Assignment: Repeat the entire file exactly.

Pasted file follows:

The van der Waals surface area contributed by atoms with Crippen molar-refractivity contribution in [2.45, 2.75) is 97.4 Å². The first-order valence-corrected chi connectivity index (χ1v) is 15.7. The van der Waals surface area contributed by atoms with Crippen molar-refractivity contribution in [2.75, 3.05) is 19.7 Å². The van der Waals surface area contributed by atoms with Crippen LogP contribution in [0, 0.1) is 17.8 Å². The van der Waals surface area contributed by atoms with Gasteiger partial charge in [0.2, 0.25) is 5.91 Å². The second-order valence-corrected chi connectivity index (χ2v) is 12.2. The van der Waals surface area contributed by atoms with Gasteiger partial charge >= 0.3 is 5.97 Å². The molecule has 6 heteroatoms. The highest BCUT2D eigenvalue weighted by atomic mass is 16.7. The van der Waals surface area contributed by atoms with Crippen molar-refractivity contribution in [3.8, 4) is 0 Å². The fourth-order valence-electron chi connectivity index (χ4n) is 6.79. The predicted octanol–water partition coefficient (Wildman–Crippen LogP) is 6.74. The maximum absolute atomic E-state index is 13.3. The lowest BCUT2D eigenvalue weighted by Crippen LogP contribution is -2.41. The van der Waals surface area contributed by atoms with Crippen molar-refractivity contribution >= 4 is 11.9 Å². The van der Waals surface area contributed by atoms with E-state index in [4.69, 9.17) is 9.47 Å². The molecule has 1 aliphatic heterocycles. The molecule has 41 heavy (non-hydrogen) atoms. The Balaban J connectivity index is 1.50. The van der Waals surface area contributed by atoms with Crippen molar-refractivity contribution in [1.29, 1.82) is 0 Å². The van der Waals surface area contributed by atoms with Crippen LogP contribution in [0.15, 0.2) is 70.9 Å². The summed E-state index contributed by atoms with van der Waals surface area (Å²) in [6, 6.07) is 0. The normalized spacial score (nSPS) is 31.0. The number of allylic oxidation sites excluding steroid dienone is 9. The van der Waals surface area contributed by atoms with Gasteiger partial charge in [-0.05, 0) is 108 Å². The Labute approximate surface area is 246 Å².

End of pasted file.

The van der Waals surface area contributed by atoms with Crippen molar-refractivity contribution in [2.45, 2.75) is 97.4 Å². The first-order valence-corrected chi connectivity index (χ1v) is 15.7. The van der Waals surface area contributed by atoms with Crippen molar-refractivity contribution in [2.75, 3.05) is 19.7 Å². The van der Waals surface area contributed by atoms with Crippen LogP contribution in [0, 0.1) is 17.8 Å². The van der Waals surface area contributed by atoms with Gasteiger partial charge in [0.2, 0.25) is 5.91 Å². The second-order valence-corrected chi connectivity index (χ2v) is 12.2. The van der Waals surface area contributed by atoms with Gasteiger partial charge >= 0.3 is 5.97 Å². The molecule has 6 heteroatoms. The highest BCUT2D eigenvalue weighted by atomic mass is 16.7. The van der Waals surface area contributed by atoms with Crippen molar-refractivity contribution in [3.8, 4) is 0 Å². The fourth-order valence-electron chi connectivity index (χ4n) is 6.79. The predicted octanol–water partition coefficient (Wildman–Crippen LogP) is 6.74. The maximum absolute atomic E-state index is 13.3. The lowest BCUT2D eigenvalue weighted by Crippen LogP contribution is -2.41. The van der Waals surface area contributed by atoms with Crippen molar-refractivity contribution >= 4 is 11.9 Å². The van der Waals surface area contributed by atoms with E-state index in [4.69, 9.17) is 9.47 Å². The molecule has 1 aliphatic heterocycles. The molecule has 41 heavy (non-hydrogen) atoms. The Balaban J connectivity index is 1.50. The van der Waals surface area contributed by atoms with Crippen molar-refractivity contribution in [1.29, 1.82) is 0 Å². The van der Waals surface area contributed by atoms with Crippen LogP contribution in [0.15, 0.2) is 70.9 Å². The summed E-state index contributed by atoms with van der Waals surface area (Å²) in [6, 6.07) is 0. The normalized spacial score (nSPS) is 31.0. The number of allylic oxidation sites excluding steroid dienone is 9. The van der Waals surface area contributed by atoms with Gasteiger partial charge in [-0.05, 0) is 108 Å². The Labute approximate surface area is 246 Å².